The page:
The Bubonic Plague has for centuries been relegated to the grimmest annals of the history books, one of humankind's gorier chapters and often said to be the grisly muse for the children’s nursery rhyme, “Ring Around the Rosie” (though this is of questionable veracity).
Whatever the case, most people would be surprised to discover that the bacteria responsible for what has come to be known as the Black Death, or simply plague, is still around today.
According to the CDC’s webpage, the World Health Organization reports between 1,000 and 3,000 cases of plague each year, most commonly in the western and southwestern parts of the United States, as well as South America, Africa and Asia.
Because plague is so much less virulent today – with slighter symptoms and without the killer capacity for transmission it possessed in the late 1340s – researchers have wondered if perhaps the medieval version is different from that which we now see. That, however, does not appear to be the case.
By extracting DNA from teeth found in London plague victims, they were able to extract about 99 percent of the bacteria’s genome, reports Elizabeth Weise in her article “Researchers trace the roots of Europe's Black Death plague.” While the genome is not fully complete, it is enough to establish that the plague of yester-century wasn’t much more virulent than today’s strain.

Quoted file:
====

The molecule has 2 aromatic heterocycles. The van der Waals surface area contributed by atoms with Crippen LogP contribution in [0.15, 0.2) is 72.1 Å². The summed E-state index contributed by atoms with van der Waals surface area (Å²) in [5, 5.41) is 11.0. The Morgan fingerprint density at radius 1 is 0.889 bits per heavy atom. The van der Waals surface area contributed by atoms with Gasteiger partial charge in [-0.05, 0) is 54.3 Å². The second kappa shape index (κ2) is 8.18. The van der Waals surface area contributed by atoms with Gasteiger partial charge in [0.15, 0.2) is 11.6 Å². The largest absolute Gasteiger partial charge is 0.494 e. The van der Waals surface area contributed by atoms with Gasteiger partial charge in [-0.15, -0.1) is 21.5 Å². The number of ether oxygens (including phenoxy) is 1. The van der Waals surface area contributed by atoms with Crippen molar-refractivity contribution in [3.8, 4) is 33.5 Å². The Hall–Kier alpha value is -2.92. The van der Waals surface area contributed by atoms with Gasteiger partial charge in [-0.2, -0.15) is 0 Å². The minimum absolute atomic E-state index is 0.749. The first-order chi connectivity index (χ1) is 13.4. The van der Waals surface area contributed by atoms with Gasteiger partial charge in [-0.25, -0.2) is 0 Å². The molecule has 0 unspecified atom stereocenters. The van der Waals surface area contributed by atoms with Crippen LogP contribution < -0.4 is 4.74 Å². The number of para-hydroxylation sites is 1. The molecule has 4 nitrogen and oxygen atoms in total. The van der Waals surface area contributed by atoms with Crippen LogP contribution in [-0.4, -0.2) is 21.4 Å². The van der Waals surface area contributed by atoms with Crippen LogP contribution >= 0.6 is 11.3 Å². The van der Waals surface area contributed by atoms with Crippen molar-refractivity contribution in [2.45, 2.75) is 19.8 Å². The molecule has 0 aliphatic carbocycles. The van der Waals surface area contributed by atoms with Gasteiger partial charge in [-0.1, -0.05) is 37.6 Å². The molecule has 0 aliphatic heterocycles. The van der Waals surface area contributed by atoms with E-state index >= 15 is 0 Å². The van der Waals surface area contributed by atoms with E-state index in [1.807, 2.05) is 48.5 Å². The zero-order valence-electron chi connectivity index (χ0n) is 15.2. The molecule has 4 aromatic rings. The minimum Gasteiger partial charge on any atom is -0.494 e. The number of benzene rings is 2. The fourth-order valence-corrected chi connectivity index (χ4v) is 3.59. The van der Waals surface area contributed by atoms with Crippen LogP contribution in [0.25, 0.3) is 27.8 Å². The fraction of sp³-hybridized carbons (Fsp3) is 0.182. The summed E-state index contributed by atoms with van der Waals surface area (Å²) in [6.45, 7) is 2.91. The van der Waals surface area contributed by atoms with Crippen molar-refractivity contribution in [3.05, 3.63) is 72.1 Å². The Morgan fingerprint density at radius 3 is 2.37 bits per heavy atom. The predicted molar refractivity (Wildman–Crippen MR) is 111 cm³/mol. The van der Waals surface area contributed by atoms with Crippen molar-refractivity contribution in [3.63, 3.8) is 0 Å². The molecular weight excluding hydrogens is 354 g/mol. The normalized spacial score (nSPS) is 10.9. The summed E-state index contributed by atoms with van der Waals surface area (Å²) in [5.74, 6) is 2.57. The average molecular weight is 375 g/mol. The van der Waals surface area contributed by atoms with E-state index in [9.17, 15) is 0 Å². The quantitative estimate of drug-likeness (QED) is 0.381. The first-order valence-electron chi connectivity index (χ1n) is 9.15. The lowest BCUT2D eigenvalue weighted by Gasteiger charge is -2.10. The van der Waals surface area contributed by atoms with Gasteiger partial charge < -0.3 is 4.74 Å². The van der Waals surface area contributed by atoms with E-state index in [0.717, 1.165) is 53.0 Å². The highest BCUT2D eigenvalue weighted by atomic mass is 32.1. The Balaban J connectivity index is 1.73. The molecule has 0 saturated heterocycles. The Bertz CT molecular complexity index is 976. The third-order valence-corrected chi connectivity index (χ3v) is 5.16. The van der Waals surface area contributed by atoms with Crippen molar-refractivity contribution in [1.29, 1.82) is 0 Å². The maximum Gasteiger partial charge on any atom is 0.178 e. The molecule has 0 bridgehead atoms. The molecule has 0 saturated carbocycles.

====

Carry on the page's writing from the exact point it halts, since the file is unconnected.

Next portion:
From this, researchers have theorized that perhaps the Black Death’s unbelievably massive fatality rates resulted not from the plague’s virulence but from a cooler climate, which led to malnourishment and poor immunity.
The parallels with today, while remote, are not ruled out. Climate change is always a factor where human health is concerned. Like all animals, we need time to adapt to variations in food supply, temperature, disease and weather. The Black Death may not, after all, be the story of an unconquerable killer but rather the timely lesson of a society ill-prepared to deal with a massive population and a moderate threat.